A Presidential Confession?

It isn’t easy being Donald Trump, and I can say that with confidence — because I’m Donald Trump. And no, I’m not being sarcastic about how hard it is. But here’s the problem: When I am being sarcastic, nobody can tell.

Stephen Colbert got rich and famous pretending to be a right-wing blowhard with an idiotic opinion on every topic. Comedy Central viewers had no trouble understanding that every sentence out of his mouth meant the opposite of its literal meaning. And they laughed till their ribs ached.

Where do you think Colbert came up with that idea? He stole it from me. I practically invented parody. I’ve spent years saying ridiculous things with a straight face. But everyone took me seriously, no matter what I did.

Remember when I was in the private sector? I would sit down with some big bankers and tell them, completely deadpan: “I’ve gone bankrupt several times. So it would be really, really smart to lend me a hundred million dollars.”

I mean, sarcasm can’t get any more obvious than that, right? I was always hoping to get a big laugh. But it never worked.

What always happened was that the bankers would look at me with serious expressions, confer briefly and say: “We’d love to. But maybe you’d like $200 million?” And they wouldn’t let me leave until they had cut me a check!

When I ran out of money while running a moneymaking machine, also known as a casino, I thought everyone would grasp the comic brilliance of my act. But no. I kept doing my impersonation of a deluded, incompetent tycoon, and people with large sums of money kept taking me for a business genius.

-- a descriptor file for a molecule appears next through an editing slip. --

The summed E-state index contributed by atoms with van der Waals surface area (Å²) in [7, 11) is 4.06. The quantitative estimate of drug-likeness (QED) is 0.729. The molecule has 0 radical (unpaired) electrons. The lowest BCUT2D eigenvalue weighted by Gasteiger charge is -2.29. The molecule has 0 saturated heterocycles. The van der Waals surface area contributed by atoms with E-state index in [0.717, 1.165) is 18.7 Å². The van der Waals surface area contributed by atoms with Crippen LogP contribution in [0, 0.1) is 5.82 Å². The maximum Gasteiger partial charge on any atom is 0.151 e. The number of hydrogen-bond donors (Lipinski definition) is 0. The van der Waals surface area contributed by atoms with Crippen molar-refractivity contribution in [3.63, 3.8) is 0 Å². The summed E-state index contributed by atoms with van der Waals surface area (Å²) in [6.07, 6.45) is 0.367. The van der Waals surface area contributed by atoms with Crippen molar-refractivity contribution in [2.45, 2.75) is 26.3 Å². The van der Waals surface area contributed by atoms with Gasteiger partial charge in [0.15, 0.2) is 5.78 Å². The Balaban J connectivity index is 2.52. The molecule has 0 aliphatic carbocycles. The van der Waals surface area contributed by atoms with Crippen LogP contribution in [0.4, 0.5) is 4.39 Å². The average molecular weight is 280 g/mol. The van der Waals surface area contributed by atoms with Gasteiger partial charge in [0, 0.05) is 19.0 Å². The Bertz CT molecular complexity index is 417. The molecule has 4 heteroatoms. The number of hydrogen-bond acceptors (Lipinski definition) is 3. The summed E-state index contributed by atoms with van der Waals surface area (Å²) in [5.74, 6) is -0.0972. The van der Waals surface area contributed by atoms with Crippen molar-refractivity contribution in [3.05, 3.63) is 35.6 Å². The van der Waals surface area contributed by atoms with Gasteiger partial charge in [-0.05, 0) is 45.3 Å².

Being a dedicated comedian, I decided to take my act to the next level: I would run for president as a total goof, making preposterous statements, doing clownish things and giving satire-starved Americans something to laugh about. I mean, it worked for Julia Louis-Dreyfus in “Veep,” didn’t it? She won six Emmys as a vain, bumbling, power-hungry politician who is completely lacking in self-awareness.

Sound like anyone you know? You bet it does. But did I win an Emmy? No, I got the presidency! Which I didn’t even want!

I thought I had made my game blindingly obvious during the campaign. I said Ted Cruz’s dad was in on the JFK assassination. I said the unemployment rate was 42%. I said I would win the Hispanic vote. C’mon! Who could possibly miss the joke?

Well, 63 million people, apparently. Makes me wonder how I went wrong. Every time those folks at my rallies cheered instead of laughing, I responded with something even more obviously untrue. Like, “We’re going to build a wall, and Mexico is going to pay for it.”

Could sarcasm be any more obvious? I always tried to say it in the tone of a sullen 15-year-old being asked how his classes were going: “Oh, fabulous, Dad! I just love my teachers. And I’m going to make valedictorian.” But irony was lost on these people.

Even after I ended up in the White House, no one could grasp that I don’t believe anything I say. I tried to highlight how puny my inauguration crowd was sending my press secretary, Sean Spicer, out to insist they were bigger than Obama’s. And the news media reported it like he actually meant it! Do they think I’m blind?

Everyone knows that Kim Jong Un is one of the most vicious dictators who ever lived. Guy executed his own uncle! So when I said, “We fell in love,” I assumed everyone would realize that what I meant was: “Can’t stand him. Total douche. And a worse hairdo than mine.” But noooooooo.

The other day, I had what I thought was some great new standup material to illustrate how badly I’ve handled the coronavirus crisis. I suggested you could cure the disease by shining bright lights and injecting disinfectants, thinking no one could possibly think I was serious.

But I was wrong! Some guys drank some cleaning products, and the maker of Lysol put out a statement saying, “Under no circumstance should our disinfectant products be administered into the human body (through injection, ingestion or any other route).” Well, duh.

This is another chance for my critics to accuse me of being a clueless fraud. All I can say is: It looks like satire is dead. But I really didn’t mean to kill it.

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Steve Chapman
Steve Chapman is a columnist and editorial writer for the Chicago Tribune. His twice-a-week column on national and international affairs, distributed by Creators Syndicate, appears in some 50 papers across the country.